Termites attack 18,000 houses annually in Northern Virginia. Yet homeowners find that many common methods of anti-termite treatment are inadequate.
Considering these unsettling realities, the Fairfax County Board of Supervisors voted last Monday to seek an amendment to the state building code giving localities the power to require one of the most effective controls against termites - chemical treatment of soil.
County executive Leonard Whorton indicated that if the amendment was adopted by the State Housing Board - the body in charge of the housing codes - the county would require pretreatment of soil before new houses are constructed.
In a study he presented last year while serving as acting county executive, deputy county executive J. Hamilton Lambert said traditional termite controls, such as use of treated lumber, have often proved inadequate. The most effective control, Lambert said the studies have shown, is chemical treatment of soil. The chemical used is the highly toxic hydrocarbon chlordane, which has been banned in most of its uses.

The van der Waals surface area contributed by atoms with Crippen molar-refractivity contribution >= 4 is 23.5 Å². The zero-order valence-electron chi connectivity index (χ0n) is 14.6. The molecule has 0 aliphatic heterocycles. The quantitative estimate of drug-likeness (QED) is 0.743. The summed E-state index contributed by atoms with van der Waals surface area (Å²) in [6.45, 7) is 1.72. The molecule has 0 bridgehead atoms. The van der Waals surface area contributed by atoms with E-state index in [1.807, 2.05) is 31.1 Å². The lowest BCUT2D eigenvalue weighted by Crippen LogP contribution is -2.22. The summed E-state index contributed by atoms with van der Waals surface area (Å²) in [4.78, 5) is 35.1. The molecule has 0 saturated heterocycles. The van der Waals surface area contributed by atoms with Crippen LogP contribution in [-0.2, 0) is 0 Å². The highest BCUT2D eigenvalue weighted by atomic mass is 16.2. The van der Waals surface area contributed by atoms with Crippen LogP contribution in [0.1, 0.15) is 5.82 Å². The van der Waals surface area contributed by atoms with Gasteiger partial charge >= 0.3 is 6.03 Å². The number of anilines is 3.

Soil treated before construction costs about $45, the Lambert study said. Treatment after construction can run as high as $250, the study said.
At present there are no state regulations requiring that houses - new or old - be protected against termites. Certification that a houses is free of termites is required by the Federal Housing Administration and the Veterans Administration before those agencies grant loans to home buyers. Some private lending institutions alos require certification of some homes.
Lambert's 1976 study said that a telephone survey of pest-control firms indicated that 71,500 inspections are made annually in Northern Virginia, and that about a quarter of these reveal infestation. While the study had no estimate of termite damage, it did say that treatment and control costs Northern Virginians $7.2 million annually.
In discussing the different controls, the study said that termite shields can deteriorate with age and be extremely expensive to replace. The study also said that termites are capable of crossing treated sections of wood to get to untreated sections.